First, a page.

Opening up â€œSamsaraâ€™s Gripâ€ with one of the most far-reaching and impressive alternative rock songs, Bill Madden inserts bits and pieces of R.E.M., New Radicals, and the like to make a compelling and ingratiating song. Moving more into the Dave Matthews-brand of vocalization, some form of drive forces â€œMasterpieceâ€ in a realm that is not usually traversed by the formerâ€™s music.
There is some actual conclusion to this music, instead of the same rote, drawn-out repetition that marks most of the singer-songwriter genre. The music is not revolutionary in its sound, but provides perfect material for the legion of individuals who would rather slap on a pair of headphones and zone out to their favorite musician. If individuals would get the ability to listen to tracks off of â€œSamsaraâ€™s Gripâ€, chances are that Maddenâ€™s fanbase would swell, owing much to the heart-breakingly beautiful way in which Madden constructs each guitar lick and vocal inflection.â€19 Milesâ€ suffers from the lack of the same drive that brought its preceding track to the dizzying heights of greatness, but offers a brooding tone that surpasses anything to this point. The bass laid down by Billy Mohler is the piece de resistance â€œ19 Milesâ€, leading fairly well to the dreamy guitar work placed down in the Tom Petty-vocaled/Wallflowers-esque guitar led â€œFoolsâ€™ Paradeâ€.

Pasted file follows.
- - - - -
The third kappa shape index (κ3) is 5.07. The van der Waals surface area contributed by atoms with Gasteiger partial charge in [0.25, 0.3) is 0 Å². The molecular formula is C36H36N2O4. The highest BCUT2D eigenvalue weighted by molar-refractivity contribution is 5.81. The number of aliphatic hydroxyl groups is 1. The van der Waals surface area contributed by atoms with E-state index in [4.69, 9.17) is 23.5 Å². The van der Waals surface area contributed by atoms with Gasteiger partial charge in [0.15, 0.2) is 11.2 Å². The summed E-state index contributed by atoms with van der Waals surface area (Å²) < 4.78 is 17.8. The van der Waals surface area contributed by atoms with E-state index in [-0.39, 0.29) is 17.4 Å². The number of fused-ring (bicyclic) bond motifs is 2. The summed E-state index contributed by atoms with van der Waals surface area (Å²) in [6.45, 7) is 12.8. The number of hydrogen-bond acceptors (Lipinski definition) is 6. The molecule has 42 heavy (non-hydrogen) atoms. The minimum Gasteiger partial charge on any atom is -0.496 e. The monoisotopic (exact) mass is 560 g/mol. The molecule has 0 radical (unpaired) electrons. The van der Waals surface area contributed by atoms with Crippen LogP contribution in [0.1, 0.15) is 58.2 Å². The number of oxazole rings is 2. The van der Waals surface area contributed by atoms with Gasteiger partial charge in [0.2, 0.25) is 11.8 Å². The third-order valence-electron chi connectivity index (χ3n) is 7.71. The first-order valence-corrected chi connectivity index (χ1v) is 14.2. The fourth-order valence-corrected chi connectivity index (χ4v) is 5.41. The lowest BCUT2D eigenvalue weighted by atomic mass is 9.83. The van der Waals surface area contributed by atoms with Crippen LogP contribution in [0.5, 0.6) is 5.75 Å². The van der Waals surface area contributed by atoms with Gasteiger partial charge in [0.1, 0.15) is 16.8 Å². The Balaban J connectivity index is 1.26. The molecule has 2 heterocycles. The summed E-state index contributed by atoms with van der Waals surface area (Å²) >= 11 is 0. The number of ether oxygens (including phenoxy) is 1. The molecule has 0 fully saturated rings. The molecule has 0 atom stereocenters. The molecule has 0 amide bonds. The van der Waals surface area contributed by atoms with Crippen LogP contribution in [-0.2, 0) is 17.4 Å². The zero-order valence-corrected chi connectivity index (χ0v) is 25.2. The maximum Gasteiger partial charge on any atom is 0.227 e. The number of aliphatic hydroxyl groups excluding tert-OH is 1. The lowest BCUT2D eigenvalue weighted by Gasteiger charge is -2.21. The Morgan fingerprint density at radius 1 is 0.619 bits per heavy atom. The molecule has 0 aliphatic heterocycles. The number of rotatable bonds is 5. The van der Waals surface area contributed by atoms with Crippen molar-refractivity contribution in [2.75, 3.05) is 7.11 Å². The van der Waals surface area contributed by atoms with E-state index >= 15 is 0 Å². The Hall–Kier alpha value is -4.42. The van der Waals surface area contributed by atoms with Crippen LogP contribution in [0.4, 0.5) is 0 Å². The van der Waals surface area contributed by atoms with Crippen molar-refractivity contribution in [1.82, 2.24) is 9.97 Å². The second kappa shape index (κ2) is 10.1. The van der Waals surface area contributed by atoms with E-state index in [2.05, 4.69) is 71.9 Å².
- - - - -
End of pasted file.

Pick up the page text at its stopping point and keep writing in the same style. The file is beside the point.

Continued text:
Each of Bill Maddenâ€™s track on â€œSamsaraâ€™s Gripâ€ is a mini-epic, its four-minutes devoted to creating a rich tapestry of differing sounds, moods, and influences. The disc will get mucho play on CMJ radio, but this isnâ€™t your typical indie flavor of the weak â€“ this is Don Henley, Bryan Adams, and Mr. Mister fighting intensely over the last scrap of food in the trash can, and anyone that liked that style of music when it dominated the airwaves in the eighties will be happy to see that it makes such a convincing comeback on this album.
Maddenâ€™s album is one of the few that can revel in a slowed-down and laid-back tempo for an extended length of time. To do something of this magnitude is equivalent to those individuals that can practically stop their heart to conserve energy when they are in the coldest of settings. The mastering on this disc is the final icing on the cake; if a less skilled hand was on the dials, then a track like â€œRight In The Headâ€ would not be able to drag people along for the entirety of its length.
Top Tracks: Right in the Head, Masterpiece